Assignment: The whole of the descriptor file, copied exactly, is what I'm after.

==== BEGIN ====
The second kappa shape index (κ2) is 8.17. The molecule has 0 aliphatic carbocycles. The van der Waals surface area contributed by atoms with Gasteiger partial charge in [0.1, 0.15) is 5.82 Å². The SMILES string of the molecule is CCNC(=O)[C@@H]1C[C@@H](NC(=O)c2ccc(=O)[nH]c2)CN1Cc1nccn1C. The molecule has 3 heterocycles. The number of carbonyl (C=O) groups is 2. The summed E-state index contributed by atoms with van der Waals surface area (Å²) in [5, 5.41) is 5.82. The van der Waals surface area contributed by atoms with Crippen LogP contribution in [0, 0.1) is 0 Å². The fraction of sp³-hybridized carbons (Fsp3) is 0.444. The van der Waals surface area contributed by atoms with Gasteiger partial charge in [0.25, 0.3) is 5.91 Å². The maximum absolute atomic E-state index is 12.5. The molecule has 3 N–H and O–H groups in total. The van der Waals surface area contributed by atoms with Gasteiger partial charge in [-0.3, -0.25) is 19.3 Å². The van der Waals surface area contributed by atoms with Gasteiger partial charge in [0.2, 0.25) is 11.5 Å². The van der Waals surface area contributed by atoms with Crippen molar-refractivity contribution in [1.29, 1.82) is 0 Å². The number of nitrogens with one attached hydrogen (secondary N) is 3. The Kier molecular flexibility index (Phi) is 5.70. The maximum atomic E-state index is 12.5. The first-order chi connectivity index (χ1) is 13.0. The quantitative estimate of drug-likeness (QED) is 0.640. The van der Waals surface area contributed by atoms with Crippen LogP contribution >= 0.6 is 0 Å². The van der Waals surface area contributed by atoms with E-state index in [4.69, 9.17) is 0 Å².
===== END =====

The second kappa shape index (κ2) is 8.17. The molecule has 0 aliphatic carbocycles. The van der Waals surface area contributed by atoms with Gasteiger partial charge in [0.1, 0.15) is 5.82 Å². The SMILES string of the molecule is CCNC(=O)[C@@H]1C[C@@H](NC(=O)c2ccc(=O)[nH]c2)CN1Cc1nccn1C. The molecule has 3 heterocycles. The number of carbonyl (C=O) groups is 2. The summed E-state index contributed by atoms with van der Waals surface area (Å²) in [5, 5.41) is 5.82. The van der Waals surface area contributed by atoms with Crippen LogP contribution in [0, 0.1) is 0 Å². The fraction of sp³-hybridized carbons (Fsp3) is 0.444. The van der Waals surface area contributed by atoms with Gasteiger partial charge in [0.25, 0.3) is 5.91 Å². The maximum absolute atomic E-state index is 12.5. The molecule has 3 N–H and O–H groups in total. The van der Waals surface area contributed by atoms with Gasteiger partial charge in [-0.3, -0.25) is 19.3 Å². The van der Waals surface area contributed by atoms with Gasteiger partial charge in [0.2, 0.25) is 11.5 Å². The van der Waals surface area contributed by atoms with Crippen molar-refractivity contribution in [1.29, 1.82) is 0 Å². The number of nitrogens with one attached hydrogen (secondary N) is 3. The Kier molecular flexibility index (Phi) is 5.70. The maximum atomic E-state index is 12.5. The first-order chi connectivity index (χ1) is 13.0. The quantitative estimate of drug-likeness (QED) is 0.640. The van der Waals surface area contributed by atoms with Crippen LogP contribution >= 0.6 is 0 Å². The van der Waals surface area contributed by atoms with E-state index in [4.69, 9.17) is 0 Å².